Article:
The Relationship between Job Satisfaction and Job Performance among University Academic Staff in Tanzania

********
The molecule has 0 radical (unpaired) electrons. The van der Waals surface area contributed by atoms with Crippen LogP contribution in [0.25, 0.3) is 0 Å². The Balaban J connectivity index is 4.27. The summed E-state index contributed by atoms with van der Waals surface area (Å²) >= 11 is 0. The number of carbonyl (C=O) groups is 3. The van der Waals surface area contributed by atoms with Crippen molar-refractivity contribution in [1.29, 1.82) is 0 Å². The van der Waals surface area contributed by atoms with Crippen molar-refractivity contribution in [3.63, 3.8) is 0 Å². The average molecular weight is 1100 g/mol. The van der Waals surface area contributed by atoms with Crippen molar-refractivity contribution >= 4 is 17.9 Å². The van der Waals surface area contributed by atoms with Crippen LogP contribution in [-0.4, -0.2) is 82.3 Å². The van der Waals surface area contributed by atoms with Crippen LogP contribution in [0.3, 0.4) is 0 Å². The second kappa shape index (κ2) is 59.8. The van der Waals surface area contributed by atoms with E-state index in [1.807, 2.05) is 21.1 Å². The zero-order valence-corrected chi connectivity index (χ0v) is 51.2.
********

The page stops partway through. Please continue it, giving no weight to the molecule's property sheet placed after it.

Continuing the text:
Job satisfaction and job performance have aroused interest in scholarly debates due to their importance and impact on organizational productivity. The purpose of this study was to examine academic staff’s job satisfaction and assess the extent to which this influences their performance. The main objectives of the study were: (a) to examine the relationship between recognition job satisfaction and job performance of academic staff in universities in Tanzania (b) to assess the relationship between responsibility job satisfaction and job performance of academic staff in universities (c) to determine the relationship between remuneration job satisfaction and job performance of academic staff in universities (d) to examine the relationship between promotion job satisfaction and job performance of academic staff in universities. The study was motivated by the situation in Tanzanian universities over the past three decades when universities encountered numerous challenges including funding shortage which negatively impacts teaching and research functions in universities. Consequently, strikes by academic staff have been on the rise demanding better terms of service as they are dissatisfied with the lack of recognition, low wages, responsibility and promotion practices, which ultimately cause high job turnover as a number of academic staff pursue other seemingly financially promising non-academic jobs, such as politics. The study was based on Herzberg’s Two-Factor theory. The study is significant because its findings may contribute to universities enhancing their motivation strategies so as to make academic staff satisfied and hence perform better in their teaching and research functions. The study adopted a correlational research design, which embraced both qualitative and quantitative approaches. The data for this study were collected using questionnaires from 826 academic staff from six universities, with a response rate of 50% (411 academic staff). The data was analysed using statistical package (SPSS) version 16. In addition, semi-structured interviews were conducted with 6 Deputy Vice Chancellors – Administration, 12 senior academic staff and 2 leaders of the academic staff union. Content validity was determined by seeking the expert judgement of an educational management specialist. Purposive sampling was used to select universities based on the following factors; geographical location, mode of academic programmes delivery, year of establishment and size of the university. Cronbach’s technique was used to ascertain reliability of the instruments. Qualitative data were analysed in themes while quantitative data were analysed using descriptive and inferential statistics. The findings indicated that there is no statistically significant relationship between recognition, responsibility, remuneration and promotion job satisfaction indicators and job performance of university academic staff. The study recommends that university management need to recognize academic staff’s efforts so as to encourage them to perform better in their job and hence increase universities’ performance.